There's an article on my Facebook feed titled NYS Senator 'Deeply Offended' by Governor's Pro-Gay Marriage Efforts. My opinions on gay marriage are pretty played out, and while I may post on that in the future, I feel no real need to do so at this time.
But it got me thinking about offense in general. We hear that word and iterations of it so often. People are offended by God, or by a lack of God, or by bigotry or homophobia, or apparently a lack of that too. Sometimes they're offended by specific words, like cancer, sometimes they're offended by jokes on serious matters like death and rape. The whole thing seems really complicated to me, especially since when considering what offends me, I have a hard time coming up with anything. The dictionary.com definition of offense is merely something that displeases, which seems overly simplistic.
I think I'm offended by very few things. I'm fiercely in favor of Gay rights, but I throw the word faggot out as often as anyone. I have interests that are...not mainstream, but I'm quick to use words like dork and nerd as well. I think rape and death and cancer and dead babies are awful things...but I still joke about them. I've had people call me funny looking, socially retarded, a loser, and been more amused than anything.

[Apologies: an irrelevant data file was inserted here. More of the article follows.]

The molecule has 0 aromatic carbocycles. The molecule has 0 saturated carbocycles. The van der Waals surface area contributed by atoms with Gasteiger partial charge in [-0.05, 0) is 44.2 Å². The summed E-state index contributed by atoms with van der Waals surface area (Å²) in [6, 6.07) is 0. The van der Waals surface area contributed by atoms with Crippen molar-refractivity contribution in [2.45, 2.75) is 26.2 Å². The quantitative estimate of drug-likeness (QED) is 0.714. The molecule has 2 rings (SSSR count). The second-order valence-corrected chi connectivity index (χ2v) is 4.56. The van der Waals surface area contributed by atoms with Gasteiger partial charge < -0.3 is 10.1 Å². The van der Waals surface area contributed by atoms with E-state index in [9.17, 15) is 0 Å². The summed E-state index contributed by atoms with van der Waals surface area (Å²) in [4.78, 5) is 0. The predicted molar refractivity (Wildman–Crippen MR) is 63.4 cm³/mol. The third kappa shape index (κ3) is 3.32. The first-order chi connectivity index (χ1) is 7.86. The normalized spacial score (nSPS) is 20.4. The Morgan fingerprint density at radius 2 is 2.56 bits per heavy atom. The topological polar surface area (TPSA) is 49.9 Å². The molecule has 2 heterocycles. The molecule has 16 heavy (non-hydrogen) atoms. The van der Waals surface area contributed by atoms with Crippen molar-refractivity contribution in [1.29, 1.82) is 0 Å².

I think it's such a difficult concept to grasp because offense seems so fluid. No stoic person is completely unoffended by anything, and no politically correct person is devoid of their fair share of dirty or tasteless comments.
It's weird, I am well aware of my faults, such as being prone to isolation and being less than socially adept. Being called out on these things doesn't bother me too much. Honestly, when I get offended at such insults, the offense is more directed at the fact those insulters think those things matter, or that they make them better than me, not at the insults themselves, but maybe that's the same thing.
One of the things I was highly offended by was the constant remarks by my old bosses that I needed to be "more engaging," or "more talkative," or that I "didn't look excited enough." (That last one still boggles my mind. That someone could be so stupid to utter such a thing is nothing short of incredible to me. That has to be the dumbest comment I've ever heard in my life.) Mostly I was annoyed by their extremely crude grasp of people and how they thought that it was simply a matter of altering my personality. Annoyed by how they couldn't understand that I wasn't like them, that I didn't like making small-talk, or going to company functions, or being around people at all.
Maybe that's what offends me more than anything, the all too often instances in which people fail to consider that those around them have conflicting viewpoints, different impressions, or that there are multiple ways of looking at things. "Perception is reality," was another favorite quote thrown out by my old bosses, and to me that seemed like such a cop out. I accept that appearances do matter to a certain extent and am okay with conforming to them. But I feel like that phrase is an excuse to avoid any critical thinking, to bully your way through an interaction with a subordinate, or to tenderly stoke the fires of your own confirmation bias. If you believe that perception is reality to that much of a degree, then you don't really need to explore anything with any depth, do you? You can just continue to rely on your own flawed perceptions and pat yourself on the back for it because you'll never even think about exploring the possibility that you might be wrong.